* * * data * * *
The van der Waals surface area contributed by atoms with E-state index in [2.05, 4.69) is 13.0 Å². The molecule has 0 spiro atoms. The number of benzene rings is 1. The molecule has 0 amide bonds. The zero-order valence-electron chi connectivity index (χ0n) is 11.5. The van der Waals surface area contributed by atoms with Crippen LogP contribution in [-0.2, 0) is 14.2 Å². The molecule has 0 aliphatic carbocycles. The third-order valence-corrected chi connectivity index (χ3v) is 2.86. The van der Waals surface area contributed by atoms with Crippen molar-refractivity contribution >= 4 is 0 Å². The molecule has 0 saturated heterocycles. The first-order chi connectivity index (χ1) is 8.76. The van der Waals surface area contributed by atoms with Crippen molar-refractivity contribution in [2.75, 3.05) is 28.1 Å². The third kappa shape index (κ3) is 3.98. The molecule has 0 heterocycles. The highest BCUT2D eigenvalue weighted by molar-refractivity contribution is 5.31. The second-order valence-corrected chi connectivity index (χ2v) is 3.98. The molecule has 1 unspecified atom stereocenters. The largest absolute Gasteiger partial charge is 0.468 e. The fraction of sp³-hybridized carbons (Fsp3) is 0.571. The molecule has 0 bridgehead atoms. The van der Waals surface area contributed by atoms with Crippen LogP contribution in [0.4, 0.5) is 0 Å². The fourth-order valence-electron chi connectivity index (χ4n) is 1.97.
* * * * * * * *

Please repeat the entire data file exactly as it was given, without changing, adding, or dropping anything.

The van der Waals surface area contributed by atoms with E-state index in [2.05, 4.69) is 13.0 Å². The molecule has 0 spiro atoms. The number of benzene rings is 1. The molecule has 0 amide bonds. The zero-order valence-electron chi connectivity index (χ0n) is 11.5. The van der Waals surface area contributed by atoms with Crippen LogP contribution in [-0.2, 0) is 14.2 Å². The molecule has 0 aliphatic carbocycles. The third-order valence-corrected chi connectivity index (χ3v) is 2.86. The van der Waals surface area contributed by atoms with Crippen molar-refractivity contribution >= 4 is 0 Å². The molecule has 0 saturated heterocycles. The first-order chi connectivity index (χ1) is 8.76. The van der Waals surface area contributed by atoms with Crippen molar-refractivity contribution in [2.75, 3.05) is 28.1 Å². The third kappa shape index (κ3) is 3.98. The molecule has 0 heterocycles. The highest BCUT2D eigenvalue weighted by molar-refractivity contribution is 5.31. The second-order valence-corrected chi connectivity index (χ2v) is 3.98. The molecule has 1 unspecified atom stereocenters. The largest absolute Gasteiger partial charge is 0.468 e. The fraction of sp³-hybridized carbons (Fsp3) is 0.571. The molecule has 0 bridgehead atoms. The van der Waals surface area contributed by atoms with Crippen LogP contribution in [0.4, 0.5) is 0 Å². The fourth-order valence-electron chi connectivity index (χ4n) is 1.97.